Q2: The risk when we are in a situation like the one we face today - and we see it in the way the sanitary measures are taken - is that every country tries to find solutions at its level, and even sees the crisis as an opportunity to better position some of its champions. But we know that our industry finds its roots in a very effective and long lasting cooperation at European level. So…
    1. It’s absolutely necessary to have a strong European approach: The challenge to reach a real carbon free aircraft is huge: technically obviously, but also with regard to what it means in terms of changes in infrastructures, starting with Airports, and in terms of supply chain. Whether we consider electric flight or hydrogen we all know that this cannot happen if it’s supported only by the aviation sector, which is important for sure, but represents small sales numbers for most suppliers. So…
    2. We need a coordinated approach with other industrial sectors to develop rapidly the critical technologies: As stated before, due to the crisis, most of the actors are missing cash, and for the smallest ones have huge debts: so… 
    3. Europe must push for allocating more money to a very ambitious European R&T program on carbon-free aviation but also...
    4. The European Commission needs to consider different financing schemes, in particular for SMEs, with a larger proportion of public co-funding: Why not up to 100% for very risky research with long term perspective of market. This higher public co-funding might be (if absolutely required) counter-balanced by the fact that the European Union would own the IP developed on projects, until industries have the possibility to buy it back when the market is there.
    Last point, because our sector is facing severe attacks from NGOs, which are not fair considering the real ecological impact of aviation, and because: 
    • The aerospace sector is a major contributor to the creation of wealth and jobs in Europe, 
    • It’s an accelerator for the development of technologies which improve the life of citizens,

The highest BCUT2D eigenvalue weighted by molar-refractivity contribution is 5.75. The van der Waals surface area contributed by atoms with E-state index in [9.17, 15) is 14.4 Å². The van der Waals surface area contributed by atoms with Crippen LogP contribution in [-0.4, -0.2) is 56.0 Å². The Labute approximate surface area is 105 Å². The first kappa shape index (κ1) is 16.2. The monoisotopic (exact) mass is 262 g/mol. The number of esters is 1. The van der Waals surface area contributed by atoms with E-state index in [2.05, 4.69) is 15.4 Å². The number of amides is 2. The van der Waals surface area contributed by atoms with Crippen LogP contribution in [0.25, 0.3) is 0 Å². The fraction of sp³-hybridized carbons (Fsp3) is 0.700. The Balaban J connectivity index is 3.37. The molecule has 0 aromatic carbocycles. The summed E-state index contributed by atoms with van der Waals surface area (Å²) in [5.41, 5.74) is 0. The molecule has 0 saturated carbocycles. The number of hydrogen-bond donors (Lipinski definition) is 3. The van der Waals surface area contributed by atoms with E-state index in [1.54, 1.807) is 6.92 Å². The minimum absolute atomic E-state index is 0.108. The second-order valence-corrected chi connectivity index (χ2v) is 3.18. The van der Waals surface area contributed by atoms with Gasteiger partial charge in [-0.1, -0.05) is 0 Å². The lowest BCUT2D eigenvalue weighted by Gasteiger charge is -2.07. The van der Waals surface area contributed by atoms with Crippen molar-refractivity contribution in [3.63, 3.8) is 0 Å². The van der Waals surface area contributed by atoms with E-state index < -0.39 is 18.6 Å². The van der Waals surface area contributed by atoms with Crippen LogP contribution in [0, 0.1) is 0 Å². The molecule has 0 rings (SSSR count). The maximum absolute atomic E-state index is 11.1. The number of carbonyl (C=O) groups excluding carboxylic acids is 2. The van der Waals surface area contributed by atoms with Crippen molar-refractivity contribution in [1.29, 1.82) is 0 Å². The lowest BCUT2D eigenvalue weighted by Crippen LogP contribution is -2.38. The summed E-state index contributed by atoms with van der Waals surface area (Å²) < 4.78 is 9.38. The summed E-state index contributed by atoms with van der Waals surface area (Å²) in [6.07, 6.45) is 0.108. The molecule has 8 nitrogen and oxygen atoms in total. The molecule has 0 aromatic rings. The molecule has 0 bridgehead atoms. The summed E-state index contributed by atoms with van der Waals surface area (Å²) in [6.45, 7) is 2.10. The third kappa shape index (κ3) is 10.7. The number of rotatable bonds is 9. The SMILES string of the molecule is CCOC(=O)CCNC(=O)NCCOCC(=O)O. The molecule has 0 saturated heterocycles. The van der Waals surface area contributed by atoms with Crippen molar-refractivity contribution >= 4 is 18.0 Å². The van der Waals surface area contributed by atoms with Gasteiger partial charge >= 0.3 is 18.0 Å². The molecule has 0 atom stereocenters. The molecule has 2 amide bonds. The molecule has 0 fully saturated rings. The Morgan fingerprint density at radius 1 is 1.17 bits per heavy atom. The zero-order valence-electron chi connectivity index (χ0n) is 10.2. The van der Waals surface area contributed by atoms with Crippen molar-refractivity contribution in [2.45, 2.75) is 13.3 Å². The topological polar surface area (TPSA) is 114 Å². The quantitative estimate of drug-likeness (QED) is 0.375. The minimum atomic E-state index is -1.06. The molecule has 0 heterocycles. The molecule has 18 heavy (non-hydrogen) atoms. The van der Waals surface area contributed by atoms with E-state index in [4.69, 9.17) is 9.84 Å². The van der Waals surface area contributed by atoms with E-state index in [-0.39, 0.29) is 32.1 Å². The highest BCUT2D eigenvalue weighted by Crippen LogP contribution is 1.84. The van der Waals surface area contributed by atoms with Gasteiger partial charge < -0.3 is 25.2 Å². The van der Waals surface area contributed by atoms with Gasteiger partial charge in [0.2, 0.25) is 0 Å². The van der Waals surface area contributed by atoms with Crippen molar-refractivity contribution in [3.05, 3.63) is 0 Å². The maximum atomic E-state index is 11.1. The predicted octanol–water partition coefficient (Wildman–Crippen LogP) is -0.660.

• It’s an important tool for facilitating exchanges between people across the world, contributing to a better mutual understanding which helps for leaving in peace.
    5. We need to have a strong and authentic support from politics.
  • Mr. Eric Dautriat, former Executive Director of Clean Sky, is Vice-President of the Air and Space Academy and member of the EASN Stakeholders Advisory Board.

    Q1: It is obvious that the aviation sector is one of the most affected by the pandemic and the subsequent crisis. Still now, 9 months after the first lock-downs, the air traffic remains very low. Having said that, what will be the trajectory of recovery – if “recovery” is the right word? Indeed, the possibility of further pandemics may influence airports and airlines operations, sanitary measures, fill rates, etc. But this has little to do with aeronautical Research. More importantly, what about the attitudes, in Europe, towards the environmental impact of Air Transport, carrying expectations that this crisis even becomes an opportunity to fly differently… and maybe less? For sure, times are changing and it is probable that the future of flight is conditioned by the answers that this sector will be able to bring. This environmental pressure on Aviation is a bit excessive when one considers its somewhat limited contribution to the global greenhouse effect; on the other hand, it is truly time to take advantage from this unexpected stop for looking forward, reflecting on what paths to follow, and addressing the climatic challenge with a renewed ambition. And this obviously starts with Research. 

    To some extent, the pandemic crisis may become an opportunity for aviation Research…
    Q2: One may distinguish three questions that science, research and technology should address:
    • What about non-CO2 aviation effects on global warming? i.e. mainly, NOx, contrails and cirrus, the effect of which is still quite uncertain. This has been under discussion for 15 years at least – apparently with limited progress. However, this will – or should – orient the future technical evolutions, concerning engines, fuels or trajectories (e.g. contrails might be minimized thanks to adapted trajectories). For sure, this is a complex matter for modelling and experimenting. 
    • What technologies for cutting the fuel consumption of future generations of propulsion systems and aircraft?... getting closer and closer to an asymptote, yes, but there is still quite significant progress under reach! To begin with, a series of available, high TRL technologies do exist, the benefit of which could at last be considered for actual implementation into actual aircraft ASAP.